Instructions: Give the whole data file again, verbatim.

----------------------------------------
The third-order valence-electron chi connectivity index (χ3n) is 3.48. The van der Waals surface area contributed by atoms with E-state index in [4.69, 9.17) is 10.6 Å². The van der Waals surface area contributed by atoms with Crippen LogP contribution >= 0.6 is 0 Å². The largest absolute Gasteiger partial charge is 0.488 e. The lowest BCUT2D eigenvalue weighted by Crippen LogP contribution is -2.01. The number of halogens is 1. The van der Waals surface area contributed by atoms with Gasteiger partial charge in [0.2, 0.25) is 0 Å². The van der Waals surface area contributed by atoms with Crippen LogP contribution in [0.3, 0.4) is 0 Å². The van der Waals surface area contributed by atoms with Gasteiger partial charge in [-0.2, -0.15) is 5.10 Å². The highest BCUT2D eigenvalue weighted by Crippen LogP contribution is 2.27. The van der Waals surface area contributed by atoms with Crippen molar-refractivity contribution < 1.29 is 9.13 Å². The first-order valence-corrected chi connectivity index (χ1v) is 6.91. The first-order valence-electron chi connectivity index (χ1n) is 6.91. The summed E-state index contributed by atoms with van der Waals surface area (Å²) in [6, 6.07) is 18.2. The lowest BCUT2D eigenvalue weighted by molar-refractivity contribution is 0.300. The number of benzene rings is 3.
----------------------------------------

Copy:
The third-order valence-electron chi connectivity index (χ3n) is 3.48. The van der Waals surface area contributed by atoms with E-state index in [4.69, 9.17) is 10.6 Å². The van der Waals surface area contributed by atoms with Crippen LogP contribution >= 0.6 is 0 Å². The largest absolute Gasteiger partial charge is 0.488 e. The lowest BCUT2D eigenvalue weighted by Crippen LogP contribution is -2.01. The number of halogens is 1. The van der Waals surface area contributed by atoms with Gasteiger partial charge in [0.2, 0.25) is 0 Å². The van der Waals surface area contributed by atoms with Crippen LogP contribution in [0.3, 0.4) is 0 Å². The van der Waals surface area contributed by atoms with Gasteiger partial charge in [-0.2, -0.15) is 5.10 Å². The highest BCUT2D eigenvalue weighted by Crippen LogP contribution is 2.27. The van der Waals surface area contributed by atoms with Crippen molar-refractivity contribution < 1.29 is 9.13 Å². The first-order valence-corrected chi connectivity index (χ1v) is 6.91. The first-order valence-electron chi connectivity index (χ1n) is 6.91. The summed E-state index contributed by atoms with van der Waals surface area (Å²) in [6, 6.07) is 18.2. The lowest BCUT2D eigenvalue weighted by molar-refractivity contribution is 0.300. The number of benzene rings is 3.